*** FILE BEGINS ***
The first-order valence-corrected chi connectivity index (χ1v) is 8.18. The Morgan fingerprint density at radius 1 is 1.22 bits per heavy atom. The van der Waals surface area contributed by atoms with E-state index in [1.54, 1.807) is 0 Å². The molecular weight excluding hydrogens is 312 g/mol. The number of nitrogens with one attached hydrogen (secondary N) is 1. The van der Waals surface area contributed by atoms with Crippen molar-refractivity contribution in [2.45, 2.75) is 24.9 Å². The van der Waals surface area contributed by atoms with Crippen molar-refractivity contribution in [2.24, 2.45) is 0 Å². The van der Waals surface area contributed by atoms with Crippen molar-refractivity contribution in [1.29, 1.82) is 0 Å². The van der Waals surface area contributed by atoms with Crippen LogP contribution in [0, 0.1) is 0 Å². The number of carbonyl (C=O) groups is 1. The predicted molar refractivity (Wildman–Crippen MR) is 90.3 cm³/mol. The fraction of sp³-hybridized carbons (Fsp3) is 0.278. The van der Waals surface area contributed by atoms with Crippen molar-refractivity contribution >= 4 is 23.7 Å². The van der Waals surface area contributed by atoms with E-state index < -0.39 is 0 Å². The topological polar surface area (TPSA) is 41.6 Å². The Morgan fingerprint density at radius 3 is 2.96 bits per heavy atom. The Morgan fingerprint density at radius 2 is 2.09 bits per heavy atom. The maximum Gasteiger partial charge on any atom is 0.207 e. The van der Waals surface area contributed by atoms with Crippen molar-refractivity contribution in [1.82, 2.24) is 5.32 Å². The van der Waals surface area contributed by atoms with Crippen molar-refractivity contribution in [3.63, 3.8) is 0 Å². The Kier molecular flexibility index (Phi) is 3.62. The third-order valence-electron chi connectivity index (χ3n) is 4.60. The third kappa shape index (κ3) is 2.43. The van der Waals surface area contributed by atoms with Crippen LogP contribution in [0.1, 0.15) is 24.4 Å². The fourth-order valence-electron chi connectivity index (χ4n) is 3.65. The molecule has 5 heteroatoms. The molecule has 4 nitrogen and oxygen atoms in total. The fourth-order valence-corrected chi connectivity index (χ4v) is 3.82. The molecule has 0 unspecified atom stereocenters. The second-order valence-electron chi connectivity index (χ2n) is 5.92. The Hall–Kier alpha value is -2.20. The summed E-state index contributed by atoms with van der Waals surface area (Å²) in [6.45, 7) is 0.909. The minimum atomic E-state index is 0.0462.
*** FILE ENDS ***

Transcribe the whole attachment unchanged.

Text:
The first-order valence-corrected chi connectivity index (χ1v) is 8.18. The Morgan fingerprint density at radius 1 is 1.22 bits per heavy atom. The van der Waals surface area contributed by atoms with E-state index in [1.54, 1.807) is 0 Å². The molecular weight excluding hydrogens is 312 g/mol. The number of nitrogens with one attached hydrogen (secondary N) is 1. The van der Waals surface area contributed by atoms with Crippen molar-refractivity contribution in [2.45, 2.75) is 24.9 Å². The van der Waals surface area contributed by atoms with Crippen molar-refractivity contribution in [2.24, 2.45) is 0 Å². The van der Waals surface area contributed by atoms with Crippen molar-refractivity contribution in [1.29, 1.82) is 0 Å². The van der Waals surface area contributed by atoms with Crippen LogP contribution in [0, 0.1) is 0 Å². The number of carbonyl (C=O) groups is 1. The predicted molar refractivity (Wildman–Crippen MR) is 90.3 cm³/mol. The fraction of sp³-hybridized carbons (Fsp3) is 0.278. The van der Waals surface area contributed by atoms with Crippen molar-refractivity contribution >= 4 is 23.7 Å². The van der Waals surface area contributed by atoms with E-state index < -0.39 is 0 Å². The topological polar surface area (TPSA) is 41.6 Å². The Morgan fingerprint density at radius 3 is 2.96 bits per heavy atom. The Morgan fingerprint density at radius 2 is 2.09 bits per heavy atom. The maximum Gasteiger partial charge on any atom is 0.207 e. The van der Waals surface area contributed by atoms with Crippen molar-refractivity contribution in [1.82, 2.24) is 5.32 Å². The van der Waals surface area contributed by atoms with Crippen molar-refractivity contribution in [3.63, 3.8) is 0 Å². The Kier molecular flexibility index (Phi) is 3.62. The third-order valence-electron chi connectivity index (χ3n) is 4.60. The third kappa shape index (κ3) is 2.43. The van der Waals surface area contributed by atoms with Crippen LogP contribution in [0.1, 0.15) is 24.4 Å². The fourth-order valence-electron chi connectivity index (χ4n) is 3.65. The molecule has 5 heteroatoms. The molecule has 4 nitrogen and oxygen atoms in total. The fourth-order valence-corrected chi connectivity index (χ4v) is 3.82. The molecule has 0 unspecified atom stereocenters. The second-order valence-electron chi connectivity index (χ2n) is 5.92. The Hall–Kier alpha value is -2.20. The summed E-state index contributed by atoms with van der Waals surface area (Å²) in [6.45, 7) is 0.909. The minimum atomic E-state index is 0.0462.